To connect these devices, make sure you have the correct USB cable handy as it will take a short time.

  1. Enable Bluetooth scan / pairing mode on Linux

  2. Connect the USB cable to the controller

  3. Trust the device when prompted by your Linux distribution

  4. Disconnect the USB cable

  5. Press and hold the pairing button on your controller

The PlayStation controller should now be paired with your Linux computer. Note that the Haptic Feedback and Adaptive Triggers of the DualSense controller will not work on Linux.

Play games on Linux with the Wii U Pro controller

While the Wii U didn't sell as well as the Wii or the Nintendo Switch, the Wii U Pro controller is a great option for Linux gaming.

Syncing the Wii U Pro controller with Linux is almost as easy as it is with any other device.

  1. Check for new devices in the Bluetooth tool on Linux

  2. Press the Sync button on the controller

Moments later, the controller should be recognized and you can play.

Joystick / gamepad / controller does not work on Linux

If you're having a problem with a generic game controller or a traditional gamepad or joystick, it's time to troubleshoot it. A tool called a joystick contains drivers and recognizes input. You can also use it to reconfigure controller mappings.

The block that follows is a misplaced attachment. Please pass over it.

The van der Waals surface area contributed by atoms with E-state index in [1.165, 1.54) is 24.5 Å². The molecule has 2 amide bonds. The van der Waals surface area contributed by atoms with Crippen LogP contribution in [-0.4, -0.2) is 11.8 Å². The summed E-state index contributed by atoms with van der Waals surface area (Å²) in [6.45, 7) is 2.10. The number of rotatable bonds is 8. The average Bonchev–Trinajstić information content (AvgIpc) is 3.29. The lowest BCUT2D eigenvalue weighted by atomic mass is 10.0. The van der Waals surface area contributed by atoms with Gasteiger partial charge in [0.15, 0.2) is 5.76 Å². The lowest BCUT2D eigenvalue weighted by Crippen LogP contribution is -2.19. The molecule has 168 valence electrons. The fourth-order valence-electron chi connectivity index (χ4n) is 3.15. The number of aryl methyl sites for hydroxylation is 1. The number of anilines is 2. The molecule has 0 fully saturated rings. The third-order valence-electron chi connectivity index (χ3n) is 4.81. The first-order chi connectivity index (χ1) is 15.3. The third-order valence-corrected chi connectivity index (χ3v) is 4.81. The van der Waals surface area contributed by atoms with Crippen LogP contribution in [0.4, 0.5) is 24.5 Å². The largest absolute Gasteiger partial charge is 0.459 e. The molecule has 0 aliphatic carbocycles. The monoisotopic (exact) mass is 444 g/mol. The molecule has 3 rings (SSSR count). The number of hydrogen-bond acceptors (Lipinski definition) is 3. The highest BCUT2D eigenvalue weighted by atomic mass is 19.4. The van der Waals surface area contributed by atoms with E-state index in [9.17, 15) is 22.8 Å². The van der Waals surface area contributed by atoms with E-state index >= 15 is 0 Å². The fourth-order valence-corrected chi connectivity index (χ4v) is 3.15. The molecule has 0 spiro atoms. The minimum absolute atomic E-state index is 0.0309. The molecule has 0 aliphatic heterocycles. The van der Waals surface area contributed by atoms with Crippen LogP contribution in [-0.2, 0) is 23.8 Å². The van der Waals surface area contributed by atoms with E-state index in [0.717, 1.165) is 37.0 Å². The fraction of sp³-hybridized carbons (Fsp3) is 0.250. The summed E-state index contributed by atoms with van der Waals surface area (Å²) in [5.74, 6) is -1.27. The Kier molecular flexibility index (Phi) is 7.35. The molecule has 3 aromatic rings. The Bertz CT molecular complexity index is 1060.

Install in the terminal with:

sudo apt-get install joystick

Find the drivers you need here. Use jstest-gtk to configure mappings etc:

sudo apt-get install jstest-gtk

Best controller for Linux gaming

After all that, which controllers are really best for Linux games? Often less ergonomic devices are useful for some games and not so ideal for others. In this case, it's not uncommon to have multiple controllers, especially if you like retro gaming on Linux.

Ultimately, it depends on what type of game you are playing. As a universal option, the Xbox One and PS4 controllers are likely to work with the largest variety of games. However, the Steam Controller may also be particularly suitable for the type of games you play.

For retro gaming, the list of suitable retro-style USB and Bluetooth devices continues to grow.

Ultimately, there is no right answer here: find a suitable controller and see if it runs on Linux. This can mean a few minutes of research on Google, emailing the manufacturer, or starting a Reddit thread. If it works, plug in, play, and enjoy.

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About the author

Christian Cawley
(1444 articles published)

Deputy Editor for Security, Linux, DIY, Programming and Technology explains. He also produces The Really Useful Podcast and has extensive desktop and software support experience.

Christian is an employee of Linux Format Magazine and a Raspberry Pi hobbyist, Lego lover and retro gaming fan.

By Christian Cawley